Whenever I drive anywhere with my dad, I get a live update on the state of the transport industry. He drove semi trucks for a while during his early years of high school teaching, so he has a keen eye for unusual presences on the highway. Where the average driver (me) sees only a blur of things that should not be collided with, my Dad sees tri-axels, belly-dumps and flatbeds, all “good signs for the economy.” For several years now, he has been flabbergasted at the ever-increasing incidence of a new type of vehicle on
The Marcellus Shale drilling industry has been booming in Appalachian Pennsylvania,
The extraction of fossil fuels is problematic no matter where or how it is done. The giant spills are the ones that stick in our minds – the Deepwater Horizon leak in the Gulf of Mexico, the Exxon Valdez in
First a vertical well is drilled, just as you might expect. No big deal there. Then a horizontal well goes out from there, usually 4,500 feet. A little strange, but still okay. Then, six to eight million gallons of water, pumped straight out of local rivers until they run dry, is forced into the ground at such phenomenal pressure that the earth literally shatters – rock buried by thousands of feet of other rock and soil, is blasted to pieces! Oh, and that water contains 60-80 thousand gallons of chemicals. Some of them reduce friction so that the water can be pumped in more quickly. Others act as surfactants or serve to wedge open the fissures formed so that natural gas can escape. These are chemicals like diesel fuel, hydrochloric acid and benzene – insanely harmful substances! Benzene is toxic in parts per trillion, let alone parts per million, as it is found in some fracking fluid.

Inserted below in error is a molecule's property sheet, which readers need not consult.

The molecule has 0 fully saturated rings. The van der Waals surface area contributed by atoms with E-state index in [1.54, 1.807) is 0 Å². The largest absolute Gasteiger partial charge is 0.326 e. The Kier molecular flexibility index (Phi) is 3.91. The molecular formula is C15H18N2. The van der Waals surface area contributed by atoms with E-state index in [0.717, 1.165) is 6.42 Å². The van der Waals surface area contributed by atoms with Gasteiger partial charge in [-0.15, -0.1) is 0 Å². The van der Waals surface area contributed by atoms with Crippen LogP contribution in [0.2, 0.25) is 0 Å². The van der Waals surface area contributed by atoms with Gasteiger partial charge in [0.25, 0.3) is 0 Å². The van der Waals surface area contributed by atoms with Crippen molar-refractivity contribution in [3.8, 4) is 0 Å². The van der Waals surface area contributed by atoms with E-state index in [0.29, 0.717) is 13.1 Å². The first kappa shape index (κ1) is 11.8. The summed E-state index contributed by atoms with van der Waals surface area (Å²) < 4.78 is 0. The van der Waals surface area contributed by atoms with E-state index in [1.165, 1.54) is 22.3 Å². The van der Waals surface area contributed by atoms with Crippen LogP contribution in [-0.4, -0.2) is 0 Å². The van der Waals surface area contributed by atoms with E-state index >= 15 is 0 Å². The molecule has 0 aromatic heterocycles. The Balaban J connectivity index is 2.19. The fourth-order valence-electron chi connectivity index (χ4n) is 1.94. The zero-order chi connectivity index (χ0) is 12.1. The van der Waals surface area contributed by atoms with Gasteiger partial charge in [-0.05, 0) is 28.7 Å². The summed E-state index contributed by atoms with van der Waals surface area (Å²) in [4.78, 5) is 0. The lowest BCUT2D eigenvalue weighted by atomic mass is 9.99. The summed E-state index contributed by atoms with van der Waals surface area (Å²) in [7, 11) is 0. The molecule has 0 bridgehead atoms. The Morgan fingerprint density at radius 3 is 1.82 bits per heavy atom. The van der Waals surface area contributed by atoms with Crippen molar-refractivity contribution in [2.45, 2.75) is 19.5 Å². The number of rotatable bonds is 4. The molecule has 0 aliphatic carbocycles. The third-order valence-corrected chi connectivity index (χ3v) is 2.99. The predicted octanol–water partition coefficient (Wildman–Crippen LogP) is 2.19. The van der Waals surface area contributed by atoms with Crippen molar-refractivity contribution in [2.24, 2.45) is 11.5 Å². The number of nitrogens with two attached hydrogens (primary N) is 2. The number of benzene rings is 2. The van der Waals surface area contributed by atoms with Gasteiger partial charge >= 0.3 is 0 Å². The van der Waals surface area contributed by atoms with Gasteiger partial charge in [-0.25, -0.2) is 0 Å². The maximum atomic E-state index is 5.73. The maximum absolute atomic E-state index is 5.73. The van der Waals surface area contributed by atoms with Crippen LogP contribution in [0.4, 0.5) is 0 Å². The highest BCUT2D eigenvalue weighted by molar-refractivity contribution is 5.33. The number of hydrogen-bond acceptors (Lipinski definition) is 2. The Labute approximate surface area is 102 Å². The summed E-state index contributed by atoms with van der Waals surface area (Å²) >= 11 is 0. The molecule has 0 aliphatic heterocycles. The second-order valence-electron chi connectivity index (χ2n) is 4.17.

Those horizontal wells go out in all directions from the main well and cover dozens of acres. The total subterranean destruction is enough to cause earthquakes, and it’s terribly unpredictable. The fracking process has been equated to trying to hammer a dinner plate into equal pieces. Sometimes a fracture is intended to go 1000 feet and it goes 400, or 2000.
When a well is exhausted, the fact that an unknown area of earth is now toxified and that ground water has been drilled through is not enough to warrant more than a simple cap. There have been, and will continue to be, contaminations of drinking water. At present, the scale of drilling is only increasing. Must there be a disaster of Gulf Oil Spill proportions to draw attention to what’s happening here? Come to think of it, would that even get anything accomplished? Somehow profit for these few states is powerful enough to hide a clear and definite threat for public and environmental safety. We’re literally pumping poison into our water because it’s the profitable thing to do.